140318. Cape Town. The driver of a white pick up truck has died after the bakkie he was traveling in collided with a train. Rescue workers and Police are seen at the scene where a white Isuzu pick up truck ended up infront of a train close to the Spier train station in Stellenbosch. Picture Henk Kruger/Cape Argus

Cape Town - When former Springbok great Dawie Snyman’s phone rang at 6 on Tuesday night, he had no idea of the tragic news it would bring.

He was at home on the farm Olives, opposite the Spier Estate, outside Stellenbosch.

He had been waiting for his best friend, “my blood brother”, Dr Henry Wiggans, who was due to visit, when his phone rang. It was the farm manager.

“He asked me if I was expecting anyone. I said ‘yes’. He said I’d better come down to the gate,” Snyman told the Cape Argus.

He arrived at the farm entrance, barely 300m from the Spier railway station on Baden Powell Drive. To reach the farm, visitors must cross the train tracks.

And the sight that greeted him was that of his friend’s SUV wrapped around the front of a Metrorail passenger train.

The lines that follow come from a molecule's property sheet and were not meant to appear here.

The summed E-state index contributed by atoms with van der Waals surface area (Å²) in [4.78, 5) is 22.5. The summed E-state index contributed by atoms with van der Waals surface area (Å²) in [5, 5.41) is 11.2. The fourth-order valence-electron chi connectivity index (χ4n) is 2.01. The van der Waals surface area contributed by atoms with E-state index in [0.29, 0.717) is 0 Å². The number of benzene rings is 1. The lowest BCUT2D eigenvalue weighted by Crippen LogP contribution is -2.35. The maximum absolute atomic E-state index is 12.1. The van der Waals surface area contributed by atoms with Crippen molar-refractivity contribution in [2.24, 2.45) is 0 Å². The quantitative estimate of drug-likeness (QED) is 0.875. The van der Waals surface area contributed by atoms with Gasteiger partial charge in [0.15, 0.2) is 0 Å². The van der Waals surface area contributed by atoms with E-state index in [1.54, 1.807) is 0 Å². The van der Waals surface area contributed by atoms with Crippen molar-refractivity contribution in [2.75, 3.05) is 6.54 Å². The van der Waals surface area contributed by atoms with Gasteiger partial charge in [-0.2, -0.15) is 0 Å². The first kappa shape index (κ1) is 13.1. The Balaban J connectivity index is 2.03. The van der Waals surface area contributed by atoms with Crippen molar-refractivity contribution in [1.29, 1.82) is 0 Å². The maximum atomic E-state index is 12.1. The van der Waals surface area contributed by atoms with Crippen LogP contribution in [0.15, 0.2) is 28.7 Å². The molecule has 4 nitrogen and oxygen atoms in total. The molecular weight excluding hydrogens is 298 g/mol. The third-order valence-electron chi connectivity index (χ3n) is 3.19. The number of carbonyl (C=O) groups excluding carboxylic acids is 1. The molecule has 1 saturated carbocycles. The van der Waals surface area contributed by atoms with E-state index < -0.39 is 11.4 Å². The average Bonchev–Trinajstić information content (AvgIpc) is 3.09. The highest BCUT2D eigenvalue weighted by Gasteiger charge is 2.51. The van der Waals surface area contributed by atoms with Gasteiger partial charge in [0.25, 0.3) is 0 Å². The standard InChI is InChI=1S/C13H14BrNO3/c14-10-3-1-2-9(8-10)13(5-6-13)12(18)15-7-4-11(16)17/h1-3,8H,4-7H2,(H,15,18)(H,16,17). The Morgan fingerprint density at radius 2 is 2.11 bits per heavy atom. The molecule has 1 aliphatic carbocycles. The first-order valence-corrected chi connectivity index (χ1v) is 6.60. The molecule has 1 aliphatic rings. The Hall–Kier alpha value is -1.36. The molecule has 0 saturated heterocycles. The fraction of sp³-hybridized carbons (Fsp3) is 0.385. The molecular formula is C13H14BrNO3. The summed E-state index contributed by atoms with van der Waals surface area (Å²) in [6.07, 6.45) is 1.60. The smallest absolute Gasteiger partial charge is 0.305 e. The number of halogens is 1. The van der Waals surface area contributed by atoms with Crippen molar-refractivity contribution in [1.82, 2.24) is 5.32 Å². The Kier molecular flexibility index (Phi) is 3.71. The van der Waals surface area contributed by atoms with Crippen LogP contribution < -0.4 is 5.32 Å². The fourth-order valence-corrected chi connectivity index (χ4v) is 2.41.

The train had only been able to come to a standstill 200m after the point of impact. Wiggans stood no chance of surviving.

On Wednesday, the grieving former Springbok said: “He was coming to deliver a parcel which his wife Jackie was putting together for my grandson in Australia.


“I spoke to him three times between 5pm and 6pm - he was going to come up to the farm as soon as he’d finished his business in Stellenbosch,” Snyman said.

He had met his “blood brother” in 1969, when he had arrived at Stellenbosch University. The friends had lived at the residence Dagbreek.

While Snyman had pursued his rugby career, Wiggans had eventually graduated with a doctorate in commerce.

“He raised my first three children for me - I was too busy playing rugby,” Snyman said. “He’s like their second father.

“Henry was unique in that there was not a single person in his life he did not give to. He never expected anything in return. He was an absolutely amazing guy,” Snyman said.

Wiggans and Jackie have two young children, a son Spencer, 11, and daughter Anna-May, 8.

Jackie Wiggans said on Wednesday: “We are absolutely devastated and my heart’s broken for my children. We just don’t understand how it happened… We’ve both driven over that line a gazillion times.”

The railway crossing is just a few kilometres from that at Vlaeberg Road, which has claimed many lives.

Snyman, a Western Province and Bok flyhalf and full-back, played international rugby from 1971 to 1977 and later became a championship-winning coach.

Cape Argus